3 questions you need to answer about accountability

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rep oops key 550pxPhilosopher Matt King, Ph.D., spends a lot of time thinking about puzzling aspects of human behavior — and helping his students think about how to think about these issues.

Most of his work is on theories of responsibility, or “what it is to be responsible and what is involved in holding each other responsible,” said King, an associate professor in the Department of Philosophy.

Accountability is one of UAB’s seven shared values, so who better than King to help us think through the philosophical and practical questions involved in living out that value day to day? 

1. What do you mean, accountability?

“In our philosophy classes, whenever we are talking about any term, whether it’s ambiguous or not, we first try to fix what the term means,” King said. This is a staple of most philosophy papers, he added. “Somewhere at the beginning they will say, ‘I’m going to talk about X, and by X I mean this…’ One thing we want to avoid is talking past one another.”

When people talk about accountability, “there are two related sorts of ideas we may have in mind,” King said. “Sometimes we just mean that you can count on a person; if we say someone is a really responsible student, we are saying they can be relied upon to fulfill their obligations. But we may also have another idea in mind: that of holding each other responsible for our actions.” It is also possible to mean both at the same time. “The way we use the word tends to presume a three-place relation,” King said. “You [the first place] are accountable for something, but you are also accountable to other people.” (See box, “The Three As.”)

rep matt king 550pxPhilosopher Matt King, Ph.D.2. What does UAB say about accountability?

Institutions, such as UAB, have the benefit of being able to carefully delineate the obligations that employees must fulfill, King points out.

Employees are bound by the UAB Enterprise Code of Conduct, which says:

Each member [of the UAB community] is individually accountable for his or her own actions and the UAB community is collectively accountable for upholding these standards of behavior and for compliance with applicable laws and policies that guide UAB’s work.

The document goes on to specify that each community member is expected to “be personally accountable” for their actions “and admit mistakes when they occur.”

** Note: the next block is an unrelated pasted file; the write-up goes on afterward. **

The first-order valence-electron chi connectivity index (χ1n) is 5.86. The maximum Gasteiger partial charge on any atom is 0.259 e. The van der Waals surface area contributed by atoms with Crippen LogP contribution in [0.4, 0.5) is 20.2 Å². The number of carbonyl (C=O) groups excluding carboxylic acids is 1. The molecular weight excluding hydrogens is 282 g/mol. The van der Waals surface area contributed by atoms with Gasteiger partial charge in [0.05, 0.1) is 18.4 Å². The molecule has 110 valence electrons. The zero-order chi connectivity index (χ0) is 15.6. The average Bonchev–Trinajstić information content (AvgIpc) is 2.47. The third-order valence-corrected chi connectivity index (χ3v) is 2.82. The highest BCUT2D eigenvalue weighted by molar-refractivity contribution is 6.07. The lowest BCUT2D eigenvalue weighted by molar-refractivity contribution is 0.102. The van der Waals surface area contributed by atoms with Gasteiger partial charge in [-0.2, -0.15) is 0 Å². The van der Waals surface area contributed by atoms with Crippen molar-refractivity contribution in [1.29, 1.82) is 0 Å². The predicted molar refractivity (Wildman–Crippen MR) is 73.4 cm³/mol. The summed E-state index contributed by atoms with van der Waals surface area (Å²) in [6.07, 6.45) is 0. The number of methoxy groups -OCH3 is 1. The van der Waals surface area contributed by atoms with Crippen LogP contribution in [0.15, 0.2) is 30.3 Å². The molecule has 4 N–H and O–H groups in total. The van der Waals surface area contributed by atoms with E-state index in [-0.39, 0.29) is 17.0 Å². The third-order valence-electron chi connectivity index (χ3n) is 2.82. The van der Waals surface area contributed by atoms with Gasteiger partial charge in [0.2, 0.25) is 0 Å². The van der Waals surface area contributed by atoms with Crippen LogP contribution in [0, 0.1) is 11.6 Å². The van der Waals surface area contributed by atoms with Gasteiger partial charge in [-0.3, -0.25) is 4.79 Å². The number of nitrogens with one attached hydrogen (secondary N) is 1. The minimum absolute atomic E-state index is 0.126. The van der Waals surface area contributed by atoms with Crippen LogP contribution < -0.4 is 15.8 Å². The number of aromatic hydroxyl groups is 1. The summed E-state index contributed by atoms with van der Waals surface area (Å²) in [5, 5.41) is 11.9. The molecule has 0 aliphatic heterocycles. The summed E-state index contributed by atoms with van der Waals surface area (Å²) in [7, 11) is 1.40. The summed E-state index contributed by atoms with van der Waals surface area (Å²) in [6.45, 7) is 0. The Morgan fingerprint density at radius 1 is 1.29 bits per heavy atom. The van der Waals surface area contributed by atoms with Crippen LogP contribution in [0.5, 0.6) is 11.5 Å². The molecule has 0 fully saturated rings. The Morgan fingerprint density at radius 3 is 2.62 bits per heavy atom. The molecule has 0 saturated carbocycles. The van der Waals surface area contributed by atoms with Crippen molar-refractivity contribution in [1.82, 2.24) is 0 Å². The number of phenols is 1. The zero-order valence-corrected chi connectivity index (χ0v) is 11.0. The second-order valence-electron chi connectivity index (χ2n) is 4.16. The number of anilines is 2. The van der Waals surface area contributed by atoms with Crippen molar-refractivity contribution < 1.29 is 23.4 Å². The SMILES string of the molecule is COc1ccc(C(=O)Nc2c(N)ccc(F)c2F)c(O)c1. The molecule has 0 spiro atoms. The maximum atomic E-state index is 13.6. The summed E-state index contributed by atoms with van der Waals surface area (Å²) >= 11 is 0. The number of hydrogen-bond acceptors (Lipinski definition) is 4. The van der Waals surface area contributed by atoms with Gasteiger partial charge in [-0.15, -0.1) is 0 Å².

3. What does that look like in my workplace?

At the unit or workgroup level, employees have job descriptions that spell out their obligations in detail. But, in the context of your role, what does it mean to be “answerable to each other,” which is how the Shared Values document elaborates on the meaning of accountability?

You can read Matt King’s papers on blame and other work on his website.

Supervisors can help employees understand the appropriate response to that question in the context of their job roles — or it could make a great topic of conversation for an all-hands meeting (see below).

“There is this intuitive sense that some things are other people’s business and some things aren’t,” King said. In the workplace, this may come out in the phrase “stay in your lane,” he noted. “We have these kinds of informal and vague understandings of how we might relate to one another, but even amongst these categories — co-worker, acquaintance, friend — there is a lot of variability in the ways in which we navigate these relationships.” 

Make it happen

Joseph Grenny, co-author of the book Crucial Conversations, observes that in his experience you can get a good idea of the health of a team by measuring the average lag time between identifying and discussing problems. One common barrier: the boundaries aren’t clear.

Having an explicit discussion of what is “in lane” and “out of lane” can establish shared expectations in your workplace. In other words, remove ambiguity by explicitly discussing expectations as a team.

Leadership author Lee Colvin recommends improving accountability by setting specific expectations, consequences and language around all actions in the workplace — and to make sure that a single person is accountable for each action to avoid “two-headed monsters.”

Supervisors and team members alike might benefit from the Developing Positive Relationships at Work communication workshop from Learning & Development, which helps individuals learn to model positive relationship behaviors, set boundaries and take responsibility. Sign up online

The Three As

In the philosophical literature on responsibility, “it’s very in vogue these days to distinguish between three kinds of relations,” King said. “They each start with ‘A,’ which is meant to be catchy in its own way.”

Two of these As are included in UAB’s shared value of accountability, which is summarized like this: “We are answerable to each other and act with the best interests of the university in mind.”

What are the shades of meaning here? King sheds some light:

Attributability “is a way of being responsible for things, whether they are wrong actions or works of art you’ve created, such that you are appraisable for them,” King said. “Those things, unlike accidental spills or high blood pressure, are attributable to you in a way that informs what kind of person (or artist) you are.”

Answerability is a way of being responsible for something insofar as you can be held to answer for it — “it’s a product of your, broadly speaking, reasoning,” King said. “Why did you make that choice or do the thing you did or why do you believe that? Your beliefs and your values and your commitments are all things you are answerable for.”

Accountability, by contrast, is “clearly subject to certain kinds of rules or norms,” King said. “You are accountable for having fallen short of some standard or violating some kind of rule or principle.” 

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